- change ups
Tax foreclosure sale coming up
Kent County will hold its annual tax-foreclosure sale next month, and as of last week about 200 parcels are expected be up for auction then — more than the 144 properties that made last year’s sale and the 102 in 2009.
The auction will be held Aug. 17 in the Grand Gallery at DeVos Place. Bidders can register at 11 a.m., and the auction will get underway at noon.
This year’s sale is coming a few weeks later than usual, as it is normally held in late July. Kent County Treasurer Kenneth Parrish told the Business Journal there are two reasons it’s being held in mid-August this year, and one has to do with the Internal Revenue Service.
“We’re trying to avoid any issues in dealing with properties that might have an IRS lien. There have been some situations like that in the past, not in Kent County but in other counties. If the IRS has a lien on a foreclosed property, they still have additional time to redeem the properties, which runs through the end of July,” said Parrish.
Parrish explained that if the county held an auction July 20 and sold a property that had an IRS lien attached to it, the IRS could have claimed it after it had been sold to a bidder to protect its tax claim. “That’s one issue. We simply want to avoid any problems with the IRS,” he said.
The second reason for the later-than-usual sale is that the firm that runs the auction, Title-Check LLC of Kalamazoo, provides the same service for dozens of Michigan counties, and logistics is a concern for the company as it will host many sales across the state in August.
“They asked if they could try to put together a schedule of when every county has their sale so they’re not going from Marquette to Detroit to Traverse City to Grand Rapids. They want kind of an orderly schedule so they’re just moving from one county to the next,” said Parrish.
Parrish said he didn’t know the exact number of parcels that will be available at the auction because some of the taxing authorities still have the right to hold on to some properties. There were 229 parcels on the list that went to the local units of government for their reviews, and Parrish thought that roughly 200 would be on the auction block. Each property will have a minimum-bid requirement so the county can cover the back taxes that are owed by the parcels’ former owners. The county buys the delinquent taxes from the local units each year.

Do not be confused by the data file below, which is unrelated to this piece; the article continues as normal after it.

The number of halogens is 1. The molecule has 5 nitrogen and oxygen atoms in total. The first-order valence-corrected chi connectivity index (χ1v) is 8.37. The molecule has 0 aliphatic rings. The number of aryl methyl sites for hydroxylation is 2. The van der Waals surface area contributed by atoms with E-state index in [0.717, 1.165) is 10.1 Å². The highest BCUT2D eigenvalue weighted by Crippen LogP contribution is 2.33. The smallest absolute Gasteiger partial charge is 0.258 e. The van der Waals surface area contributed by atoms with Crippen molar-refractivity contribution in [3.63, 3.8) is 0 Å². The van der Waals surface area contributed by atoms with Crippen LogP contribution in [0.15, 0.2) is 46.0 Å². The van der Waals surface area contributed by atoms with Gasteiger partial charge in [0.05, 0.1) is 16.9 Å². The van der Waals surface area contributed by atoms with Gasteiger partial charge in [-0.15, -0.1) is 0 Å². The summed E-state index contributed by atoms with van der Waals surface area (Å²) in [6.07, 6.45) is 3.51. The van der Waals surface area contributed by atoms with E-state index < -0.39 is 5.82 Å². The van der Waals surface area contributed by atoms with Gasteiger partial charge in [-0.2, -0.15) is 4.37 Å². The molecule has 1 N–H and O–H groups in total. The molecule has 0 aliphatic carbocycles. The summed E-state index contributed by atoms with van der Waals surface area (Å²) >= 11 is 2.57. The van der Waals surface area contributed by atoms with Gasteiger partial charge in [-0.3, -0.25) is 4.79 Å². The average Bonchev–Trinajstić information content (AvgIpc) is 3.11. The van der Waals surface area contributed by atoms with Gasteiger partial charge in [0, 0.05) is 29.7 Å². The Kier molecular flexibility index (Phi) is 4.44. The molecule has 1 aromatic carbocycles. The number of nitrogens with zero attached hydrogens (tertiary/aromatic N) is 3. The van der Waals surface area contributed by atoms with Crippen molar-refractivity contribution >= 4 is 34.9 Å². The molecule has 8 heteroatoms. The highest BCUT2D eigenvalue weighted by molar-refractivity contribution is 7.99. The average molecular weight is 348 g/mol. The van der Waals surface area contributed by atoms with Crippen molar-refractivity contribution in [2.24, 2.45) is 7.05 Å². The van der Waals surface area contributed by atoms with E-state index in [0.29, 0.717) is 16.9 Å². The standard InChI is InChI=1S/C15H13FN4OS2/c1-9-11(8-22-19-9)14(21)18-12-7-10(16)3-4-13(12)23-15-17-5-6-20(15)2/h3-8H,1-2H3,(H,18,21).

“I’m expecting that we will have a very active auction,” Parrish said.
Active is an appropriate word to describe last year’s auctions. Seventy-eight of the 144 properties on the list were sold last July; the sales were worth more than $1.1 million. A second auction in September resulted in all but three of the remaining properties being sold for an additional $131,540 in revenue. The county needed $860,000 last year to make its delinquent-taxes revolving fund whole and was able to top that figure by more than $400,000 from the sales. This year, Parrish felt the fund will likely need close to $1 million to meet that mark.
This year, a few of the properties may be deposited into the Kent County Land Bank. If that happens, those parcels would be the first to come under the bank’s ownership.
“I’ve been reviewing the list and, over the next couple of weeks, we’re going to be out taking a look at some of the properties,” said Parrish. “So I do think the land bank will be approaching the county board of commissioners to exercise their right of refusal to acquire some properties on behalf of the land bank prior to the auction.”
Parrish added that he didn’t know how many the land bank will acquire or where those properties will be located, but his office was in the process of identifying those parcels last week.
“I’m very excited that we’re finally getting some momentum with the land bank,” he said.
“A couple of weeks ago we received notice that we were approved for a ($80,000) grant from the (Grand Rapids) Community Foundation. So we have some dollars available now and we should be able to hire an executive director very soon.”